Others have not danced in a year or longer. No lessons, no showcases, no competitions. Through an extremely stressful period of our lives, they have lost their primary source of mental and emotional relief. And after a year, they can’t help but wonder – is this it? Am I done dancing?

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You Keep Falling Because You Don’t Believe You Can Fly

Way back in 2015, when The Girl with the Tree Tattoo blog was still in the Newcomer division, I wrote an article for another dance website about partnering. I listed trust as one of three key factors for a successful dance partnership. Trust is a funny thing. It is like a house of cards, built up slowly over time, but one wrong move can make the entire structure collapse. It’s very fragile, and at the same time, holds very strong influence over us. We are willing to give so much of ourselves to those we trust without question.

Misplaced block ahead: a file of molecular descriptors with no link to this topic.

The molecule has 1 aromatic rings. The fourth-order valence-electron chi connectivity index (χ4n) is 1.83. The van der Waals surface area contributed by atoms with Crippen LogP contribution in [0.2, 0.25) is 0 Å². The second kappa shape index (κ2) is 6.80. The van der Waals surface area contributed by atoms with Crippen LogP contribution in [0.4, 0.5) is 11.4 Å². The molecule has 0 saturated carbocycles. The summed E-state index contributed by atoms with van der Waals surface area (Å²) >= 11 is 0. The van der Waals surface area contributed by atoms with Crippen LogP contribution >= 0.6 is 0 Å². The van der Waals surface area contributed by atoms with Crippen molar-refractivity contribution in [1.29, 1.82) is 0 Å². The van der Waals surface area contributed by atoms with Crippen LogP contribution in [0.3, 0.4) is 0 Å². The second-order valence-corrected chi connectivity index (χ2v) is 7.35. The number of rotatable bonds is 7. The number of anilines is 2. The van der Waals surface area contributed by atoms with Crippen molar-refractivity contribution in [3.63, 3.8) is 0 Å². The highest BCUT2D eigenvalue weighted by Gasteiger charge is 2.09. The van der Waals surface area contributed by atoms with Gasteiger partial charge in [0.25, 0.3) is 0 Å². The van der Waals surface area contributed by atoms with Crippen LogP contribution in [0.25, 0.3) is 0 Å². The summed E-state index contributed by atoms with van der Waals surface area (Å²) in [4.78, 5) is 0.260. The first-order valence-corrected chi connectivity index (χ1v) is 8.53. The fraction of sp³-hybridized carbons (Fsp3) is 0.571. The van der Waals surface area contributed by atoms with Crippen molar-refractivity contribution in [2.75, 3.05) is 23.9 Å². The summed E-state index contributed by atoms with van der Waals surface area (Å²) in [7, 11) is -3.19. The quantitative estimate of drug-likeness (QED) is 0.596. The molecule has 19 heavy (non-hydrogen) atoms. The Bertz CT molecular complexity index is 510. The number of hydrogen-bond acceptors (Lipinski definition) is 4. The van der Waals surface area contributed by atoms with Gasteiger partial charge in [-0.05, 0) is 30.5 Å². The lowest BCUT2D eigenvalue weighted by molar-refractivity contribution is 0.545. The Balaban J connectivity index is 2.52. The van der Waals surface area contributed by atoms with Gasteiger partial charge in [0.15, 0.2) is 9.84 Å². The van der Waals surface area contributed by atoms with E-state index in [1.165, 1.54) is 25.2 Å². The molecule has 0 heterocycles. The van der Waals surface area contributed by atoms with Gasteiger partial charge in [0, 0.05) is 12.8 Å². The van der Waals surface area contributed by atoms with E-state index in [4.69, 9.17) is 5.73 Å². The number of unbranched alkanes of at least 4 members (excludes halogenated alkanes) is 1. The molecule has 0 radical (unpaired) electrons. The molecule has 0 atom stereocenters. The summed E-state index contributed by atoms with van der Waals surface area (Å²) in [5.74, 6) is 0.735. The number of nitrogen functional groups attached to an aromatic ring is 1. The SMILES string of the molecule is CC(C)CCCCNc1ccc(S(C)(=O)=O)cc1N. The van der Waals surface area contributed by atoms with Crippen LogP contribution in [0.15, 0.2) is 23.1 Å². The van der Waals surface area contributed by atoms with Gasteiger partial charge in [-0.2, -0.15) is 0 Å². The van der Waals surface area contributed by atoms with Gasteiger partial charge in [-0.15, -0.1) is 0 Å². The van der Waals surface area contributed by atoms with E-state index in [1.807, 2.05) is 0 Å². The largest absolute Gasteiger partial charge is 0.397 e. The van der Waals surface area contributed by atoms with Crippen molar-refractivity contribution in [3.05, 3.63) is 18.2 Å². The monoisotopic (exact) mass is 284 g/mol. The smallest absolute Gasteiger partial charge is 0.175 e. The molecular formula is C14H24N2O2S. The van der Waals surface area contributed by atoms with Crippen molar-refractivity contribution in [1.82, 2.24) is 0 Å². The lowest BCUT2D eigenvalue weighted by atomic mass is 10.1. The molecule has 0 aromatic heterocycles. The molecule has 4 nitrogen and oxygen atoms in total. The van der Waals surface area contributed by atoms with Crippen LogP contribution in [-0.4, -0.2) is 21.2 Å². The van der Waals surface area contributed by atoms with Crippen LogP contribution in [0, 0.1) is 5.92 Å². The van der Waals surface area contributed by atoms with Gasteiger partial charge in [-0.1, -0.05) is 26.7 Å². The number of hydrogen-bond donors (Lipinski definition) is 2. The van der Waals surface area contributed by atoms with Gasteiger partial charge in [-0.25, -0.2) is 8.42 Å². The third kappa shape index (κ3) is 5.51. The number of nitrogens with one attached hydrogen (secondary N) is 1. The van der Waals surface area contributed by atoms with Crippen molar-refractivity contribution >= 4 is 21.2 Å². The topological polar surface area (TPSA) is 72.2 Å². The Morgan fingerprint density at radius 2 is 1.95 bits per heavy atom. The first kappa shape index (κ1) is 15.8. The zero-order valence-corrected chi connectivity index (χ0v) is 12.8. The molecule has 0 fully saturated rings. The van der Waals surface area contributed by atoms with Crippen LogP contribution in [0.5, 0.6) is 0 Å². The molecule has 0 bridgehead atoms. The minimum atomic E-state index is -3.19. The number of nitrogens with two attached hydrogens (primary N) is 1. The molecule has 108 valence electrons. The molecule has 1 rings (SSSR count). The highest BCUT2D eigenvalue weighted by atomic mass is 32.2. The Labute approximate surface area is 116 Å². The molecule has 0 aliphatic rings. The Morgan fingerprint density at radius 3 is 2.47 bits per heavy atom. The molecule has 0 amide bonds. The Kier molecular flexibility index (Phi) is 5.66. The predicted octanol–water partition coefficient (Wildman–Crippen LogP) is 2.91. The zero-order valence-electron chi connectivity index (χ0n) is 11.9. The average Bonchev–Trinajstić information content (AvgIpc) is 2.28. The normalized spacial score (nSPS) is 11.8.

In ballroom dancing, you have to trust your partner. You have to trust in their ability to dance and lead or follow (depending on your role). On a more emotional level, you have to trust them to respect you as you allow them into your personal space. The physical contact required for ballroom dancing (another key factor) can make you feel extremely vulnerable. It takes trust to ease that feeling and make you feel comfortable enough to dance well.

Ballroom dancing also requires trust in yourself.

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If You Make It, Ballroom Will Bling It

A year into the pandemic and like me, you probably have a nice collection of face masks. Are you the disposal mask type, Etsy shop supporter, or homemade type? I personally have spent most of my face masks dollars with one particular Etsy shop whose masks fit my face Mary Poppins-style (practically perfect).

Toward the end of 2020, I received an email about a new brand who has taken face masks and turned them into an art form. Seriously, wait until you see them!